post its agendas and minutes in a timely manner, accessible to the
public so the public has an opportunity to comment on the many changes
occurring at the college post "Show Cause"
determination. Additionally, I already maintain a blog with over
60,000 followers that chronicled much of the change that occurred at
the college during my term. I would continue to announce meetings and
post minutes to this blog.

8. Have you attended the Community College Board meeting? Would you
change public comment policy at the meetings? If so, how?

I have attended over 100 regular meetings of the college board. I also
have attended subcommittees, accreditation task force work groups,
academic senate meetings, classified senate meetings, student council
(senate meetings) and participatory governance council meetings,
subcommittees and workgroups. The public comment policy has already
been changed by the college. I would change it back to allow for one
to two minute comments on each item at the meeting, including
discussion items. The policy is currently to only allow for five
minutes of comment on action items and one general public comment
period. I would ensure that whatever the public comment policy is
that it was mutually agreed upon by stakeholders and enforced in a
fair, respectful manner. Much of the meeting management issues at the
college stemmed from meeting conveners that were not well versed in
effective meeting management practices.

9. How will you improve outreach and increase access to San Francisco
Community College to lowincome people, people of color, people with
disabilities and students with prior drug felony convictions who are
not eligible for financial aid?

The college can utilize Proposition A funds to target scholarships to
students from communities that historically have limited access to
CCSF. The college could also broker with the Bookstore, vending
contracts, and other services directly funded by students to give even
more of their revenue to the Associated Students, which is responsible
for providing bookloans, child care, funding clubs that provide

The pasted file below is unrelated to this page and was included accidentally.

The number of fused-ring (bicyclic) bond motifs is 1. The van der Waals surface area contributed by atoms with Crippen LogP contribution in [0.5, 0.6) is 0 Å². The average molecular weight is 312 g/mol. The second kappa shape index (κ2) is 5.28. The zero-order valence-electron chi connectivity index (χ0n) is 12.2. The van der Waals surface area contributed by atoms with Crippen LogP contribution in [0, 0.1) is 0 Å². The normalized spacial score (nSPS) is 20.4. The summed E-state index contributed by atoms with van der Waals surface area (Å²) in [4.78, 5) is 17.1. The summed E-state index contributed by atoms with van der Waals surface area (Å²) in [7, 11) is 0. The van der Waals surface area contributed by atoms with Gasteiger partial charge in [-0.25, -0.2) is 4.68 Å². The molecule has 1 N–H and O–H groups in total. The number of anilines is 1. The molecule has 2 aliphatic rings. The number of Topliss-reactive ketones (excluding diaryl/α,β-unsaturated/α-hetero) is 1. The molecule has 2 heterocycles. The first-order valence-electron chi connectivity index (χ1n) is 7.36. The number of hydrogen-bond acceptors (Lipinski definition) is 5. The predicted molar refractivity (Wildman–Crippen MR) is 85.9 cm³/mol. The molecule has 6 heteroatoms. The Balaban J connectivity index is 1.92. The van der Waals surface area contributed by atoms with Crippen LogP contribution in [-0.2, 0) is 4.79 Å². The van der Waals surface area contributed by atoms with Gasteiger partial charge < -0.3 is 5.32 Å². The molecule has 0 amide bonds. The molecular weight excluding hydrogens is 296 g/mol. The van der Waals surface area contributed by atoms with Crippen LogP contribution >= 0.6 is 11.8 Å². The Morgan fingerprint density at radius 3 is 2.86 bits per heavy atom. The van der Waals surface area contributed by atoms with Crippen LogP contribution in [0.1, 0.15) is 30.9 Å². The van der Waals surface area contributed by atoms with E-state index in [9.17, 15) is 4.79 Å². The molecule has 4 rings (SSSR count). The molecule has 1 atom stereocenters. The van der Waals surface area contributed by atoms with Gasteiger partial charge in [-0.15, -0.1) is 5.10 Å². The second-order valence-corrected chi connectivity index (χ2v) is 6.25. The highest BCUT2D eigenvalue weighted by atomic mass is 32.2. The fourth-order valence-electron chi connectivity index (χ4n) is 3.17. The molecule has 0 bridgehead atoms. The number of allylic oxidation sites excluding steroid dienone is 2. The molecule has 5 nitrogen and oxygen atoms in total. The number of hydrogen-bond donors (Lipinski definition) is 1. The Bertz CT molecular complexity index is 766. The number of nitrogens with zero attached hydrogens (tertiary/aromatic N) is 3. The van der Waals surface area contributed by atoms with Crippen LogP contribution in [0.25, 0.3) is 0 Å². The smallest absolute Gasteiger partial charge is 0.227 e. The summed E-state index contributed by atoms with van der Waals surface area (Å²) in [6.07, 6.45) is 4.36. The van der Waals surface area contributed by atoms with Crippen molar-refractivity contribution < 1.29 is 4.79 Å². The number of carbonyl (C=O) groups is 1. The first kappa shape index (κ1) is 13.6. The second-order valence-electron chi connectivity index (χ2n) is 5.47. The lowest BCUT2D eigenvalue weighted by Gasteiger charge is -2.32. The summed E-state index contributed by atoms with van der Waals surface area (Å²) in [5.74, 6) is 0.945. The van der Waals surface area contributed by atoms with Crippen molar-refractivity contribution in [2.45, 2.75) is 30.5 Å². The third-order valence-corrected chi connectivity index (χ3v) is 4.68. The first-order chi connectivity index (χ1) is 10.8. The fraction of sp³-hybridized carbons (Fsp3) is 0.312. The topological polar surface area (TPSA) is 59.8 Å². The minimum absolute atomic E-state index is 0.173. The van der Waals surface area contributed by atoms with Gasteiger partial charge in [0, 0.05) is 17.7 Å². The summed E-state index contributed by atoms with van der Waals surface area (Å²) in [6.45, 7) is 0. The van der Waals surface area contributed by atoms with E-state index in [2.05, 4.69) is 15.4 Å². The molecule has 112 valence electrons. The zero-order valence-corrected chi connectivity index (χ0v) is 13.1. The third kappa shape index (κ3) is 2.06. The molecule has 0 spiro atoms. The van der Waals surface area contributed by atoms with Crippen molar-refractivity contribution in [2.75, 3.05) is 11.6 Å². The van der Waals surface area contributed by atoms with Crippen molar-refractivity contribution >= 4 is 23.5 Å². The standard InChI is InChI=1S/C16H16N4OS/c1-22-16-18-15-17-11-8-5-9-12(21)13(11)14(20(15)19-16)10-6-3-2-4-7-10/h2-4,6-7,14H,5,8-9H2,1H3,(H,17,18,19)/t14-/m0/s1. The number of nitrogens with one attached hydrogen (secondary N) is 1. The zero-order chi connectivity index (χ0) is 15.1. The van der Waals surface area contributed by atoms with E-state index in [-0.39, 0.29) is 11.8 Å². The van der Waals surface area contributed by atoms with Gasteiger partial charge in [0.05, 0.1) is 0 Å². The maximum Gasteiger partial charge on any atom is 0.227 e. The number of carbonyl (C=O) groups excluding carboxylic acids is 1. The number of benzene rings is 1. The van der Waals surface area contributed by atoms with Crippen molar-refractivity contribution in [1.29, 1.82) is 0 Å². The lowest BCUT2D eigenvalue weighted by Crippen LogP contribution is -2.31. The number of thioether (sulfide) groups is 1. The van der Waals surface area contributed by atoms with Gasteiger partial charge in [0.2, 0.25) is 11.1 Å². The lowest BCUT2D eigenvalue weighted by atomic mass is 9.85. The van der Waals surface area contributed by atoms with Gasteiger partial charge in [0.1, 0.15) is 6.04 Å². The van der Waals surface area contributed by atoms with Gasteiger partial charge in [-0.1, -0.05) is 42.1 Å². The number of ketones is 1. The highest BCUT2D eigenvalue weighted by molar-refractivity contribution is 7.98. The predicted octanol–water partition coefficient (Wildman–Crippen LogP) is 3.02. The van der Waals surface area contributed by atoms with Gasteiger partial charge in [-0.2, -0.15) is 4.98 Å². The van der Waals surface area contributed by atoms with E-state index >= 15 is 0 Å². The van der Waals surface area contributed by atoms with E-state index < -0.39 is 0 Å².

community events with free food for students, and the student centers
that support a number of at risk communities: Queer Resource Center,
Women’s Resource Center, Guardian Scholars Program for Foster Care
Youth, VIDA (Voices of Immigrant Demonstrating Achievement) Center for
undocumented students and their allies, Homeless At Risk Transitional
Students program and the many retention programs for students of
underrepresented groups on campus.

10. How would you eliminate the barriers to full access to noncitizens
to all classes offered by City College?

Noncitizens who have completed three years of high school in
California are already able to access a free or low-cost education at
CCSF. For noncitizens that did not complete high school here,
continuing to support the noncredit education program is the best way
to ensure that noncitizens can access free classes at all eight campus
sites throughout San Francisco. I would lobby for noncredit funding at
the state level and determine how Proposition A funding could fund a
bare bones noncredit education program should the state stop funding
noncredit education which has been put on the table two of the past
three legislative sessions.

11. What is your position on expanding the Local Activism, Community
Service, Labor, Ethnic, Women's, Disability Rights and GLBT courses
and departments? If supportive, how do you intend to do it?

The multicultural ethnic and interdisciplinary studies program can be
expanded by utilizing a model where the twelve departments and the
retention programs associated with them could be placed under an
ultra-strong Dean. The result would be a true Ethnic Studies school at
City College of San Francisco. I envision this school being based at
the Southeast Campus and having an ambassador program associated with
it that does outreach to local high schools and could expand by
offering online courses which would increase enrollment. Linking each
ethnic studies course at the college to an IGETC or CSU Breadth
requirement would strengthen the ethnic studies courses and make them
more transferrable, thereby increasing enrollment.

12. What is your stance on gender inequity and how would you ensure
that transgendered students feel safe and supported on campus? How
will you make positive changes to serve this growing community?

As student body vice president of administration in 2001, I worked to
ensure a safe space was provided for the Queer Alliance at a time
where LGBTQIA students experienced a great deal of discrimination and
violence in the Student Union. I am proud to say that ten years later,
I reentered CCSF to find a queer resource center building, albeit
temporary, available for LGBTQIA students and their allies to build
alliances and educate fellow CCSF students on issues related to
acceptance and diversity. The college needs to continue to expand
single stall restrooms for use by all genders and seize upon National
Days of Awareness and Action, such as the November Transgender Day of
Remembrance. Just as Student Learning Outcomes inform how the college
as a whole educates our students, practices such as incorporating the
Day of Remembrance into all part of the college, even science courses,